With each of these systems in mind as good examples of these kinds of combat systems, there are a few main elements to these systems to consider when choosing this kind of system. The rule’s I’d like to propose are the rule doubling/halving, the rule of maximum scaling, the rule of rounding, and the rule of percentages.
The Rule of Doubles and Halves refers to two elements of the system, one is that doubling and halving is a very easy thing for players to notice. So for instance if the first two enemies of your game have one doing twice as much damage as the other at half the speed then the player will easily understand the relationship between those two enemies and how they each relate to the player’s health pool. The other element of the rule of doubling and halving is in regard to balance. In a system like this, there will be a correct value for the feel that you want out of the game. The best way to find that value is to notice when a value is either too high or too low and then try halving or doubling the value and see how it affects the game-feel.
The Rule of Maximum Scaling refers to limiting how much progression there is in the game so that each step of progression remains meaningful throughout the game. This may seem obvious, but this also means that linear scaling in an integer system is likely for the best because of how large numbers affect the player experience. So it is best to have a limit and don’t have that limit be so high, it may as well not exist.
The Rule of Percentages is relevant for all elements of combat systems but is especially relevant when part of the engagement with the game is understanding the systems intuitively. Players, and people in general, have a hard time with percentages. While it isn’t conscious or deliberate, people will routinely see 40% but interpret this as 50/50. They will see 70% of their health disappear and will claim they almost died. It doesn’t matter if how they feel is literally true or not, it is how the player feels and you are designing a system to be played. When you plan enemies, traps, weapons, and any other elements of the system, think about how these things relate to each other, but also think about how the player will interpret them rather than just the reality of the math.
The Rule of Rounding is the choice to round either in favor of the player or against the player. An easy example of this is if the player has 50% damage resistance and they take 3 damage. Do you make the player take 2 damage or 1 damage? This same question applies for when the player does damage. One thing to consider here connects to the rule of percentages; players will often consider damage around 5% of their health to be essentially “no damage”. If you find this to be true in your game then that is a good argument for rounding in favor of the player since it won’t change the feel of the game much. The way you implement this and if you give the player a way or mitigate this decision is a large part of how combat will resolve in a floating point system.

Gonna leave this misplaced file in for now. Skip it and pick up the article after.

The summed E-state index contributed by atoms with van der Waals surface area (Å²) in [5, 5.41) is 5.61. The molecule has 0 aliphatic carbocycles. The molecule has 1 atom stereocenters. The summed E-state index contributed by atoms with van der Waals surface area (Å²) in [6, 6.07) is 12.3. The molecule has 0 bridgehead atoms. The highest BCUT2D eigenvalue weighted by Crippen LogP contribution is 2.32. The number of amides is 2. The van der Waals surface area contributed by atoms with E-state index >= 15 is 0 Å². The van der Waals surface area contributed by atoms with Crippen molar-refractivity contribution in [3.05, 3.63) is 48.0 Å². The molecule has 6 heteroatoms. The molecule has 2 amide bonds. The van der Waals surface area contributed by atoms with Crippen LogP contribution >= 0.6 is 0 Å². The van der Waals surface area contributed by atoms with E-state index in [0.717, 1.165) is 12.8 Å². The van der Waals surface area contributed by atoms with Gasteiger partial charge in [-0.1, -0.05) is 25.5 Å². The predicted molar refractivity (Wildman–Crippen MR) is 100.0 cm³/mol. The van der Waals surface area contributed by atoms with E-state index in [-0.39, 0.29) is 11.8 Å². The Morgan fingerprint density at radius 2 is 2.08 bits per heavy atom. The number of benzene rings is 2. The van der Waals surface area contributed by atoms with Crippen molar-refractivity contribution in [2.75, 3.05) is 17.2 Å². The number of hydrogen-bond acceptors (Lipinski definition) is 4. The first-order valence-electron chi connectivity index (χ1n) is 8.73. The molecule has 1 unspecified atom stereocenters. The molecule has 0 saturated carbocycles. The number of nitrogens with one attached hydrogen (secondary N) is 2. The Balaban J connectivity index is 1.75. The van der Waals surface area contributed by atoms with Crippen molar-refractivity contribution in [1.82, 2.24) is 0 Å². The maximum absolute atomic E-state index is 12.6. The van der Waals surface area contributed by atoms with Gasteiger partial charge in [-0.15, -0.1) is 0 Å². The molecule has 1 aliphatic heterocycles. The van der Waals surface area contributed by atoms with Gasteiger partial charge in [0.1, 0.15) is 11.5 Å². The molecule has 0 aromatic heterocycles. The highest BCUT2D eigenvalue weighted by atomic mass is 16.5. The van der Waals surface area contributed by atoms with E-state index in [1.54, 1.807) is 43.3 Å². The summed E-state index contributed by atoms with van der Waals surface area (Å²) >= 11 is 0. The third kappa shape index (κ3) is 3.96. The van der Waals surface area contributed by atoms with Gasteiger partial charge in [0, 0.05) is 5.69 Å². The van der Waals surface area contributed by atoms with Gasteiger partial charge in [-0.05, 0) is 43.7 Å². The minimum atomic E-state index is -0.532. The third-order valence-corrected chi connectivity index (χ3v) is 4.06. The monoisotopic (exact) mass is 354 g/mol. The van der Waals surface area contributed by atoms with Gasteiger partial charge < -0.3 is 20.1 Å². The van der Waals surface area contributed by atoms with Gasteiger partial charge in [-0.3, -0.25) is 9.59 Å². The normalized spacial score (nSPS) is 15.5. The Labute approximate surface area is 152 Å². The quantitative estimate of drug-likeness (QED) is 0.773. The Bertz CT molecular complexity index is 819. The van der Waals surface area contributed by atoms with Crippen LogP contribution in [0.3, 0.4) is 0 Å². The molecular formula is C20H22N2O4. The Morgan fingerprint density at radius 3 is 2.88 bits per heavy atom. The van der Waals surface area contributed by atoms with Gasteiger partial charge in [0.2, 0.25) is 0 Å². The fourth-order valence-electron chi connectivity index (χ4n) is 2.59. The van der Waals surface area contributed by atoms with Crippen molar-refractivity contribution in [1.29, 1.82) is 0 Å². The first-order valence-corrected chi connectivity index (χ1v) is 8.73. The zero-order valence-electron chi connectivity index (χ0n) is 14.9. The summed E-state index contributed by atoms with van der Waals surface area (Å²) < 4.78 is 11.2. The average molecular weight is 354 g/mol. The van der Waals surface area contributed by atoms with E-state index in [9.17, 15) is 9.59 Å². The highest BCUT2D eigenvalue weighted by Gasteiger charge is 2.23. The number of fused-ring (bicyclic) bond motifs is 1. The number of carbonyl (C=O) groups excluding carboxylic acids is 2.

There’s a lot to consider when picking how the systems of your game will work mathematically but each decision you make will have a strong effect on how the player feels about your game. It really comes down to what demographic you want playing your game, those that seek out action based gameplay with a constant feeling of change and progress or those that want to feel each small achievement and come up with their own solutions to the problems presented in the game.
- Pick a system that matches the feel you want
- Figure out the kind of player your game is for
- Consider how the design of integer based games influenced their success
- Balance the system by halving or doubling problem values to discover the right value
- Have a limit to system scaling so the player can easily track progress
- Figure out if you want to round in favor of the player or not
- Consider the player’s interpretation of your values relative to other values in the system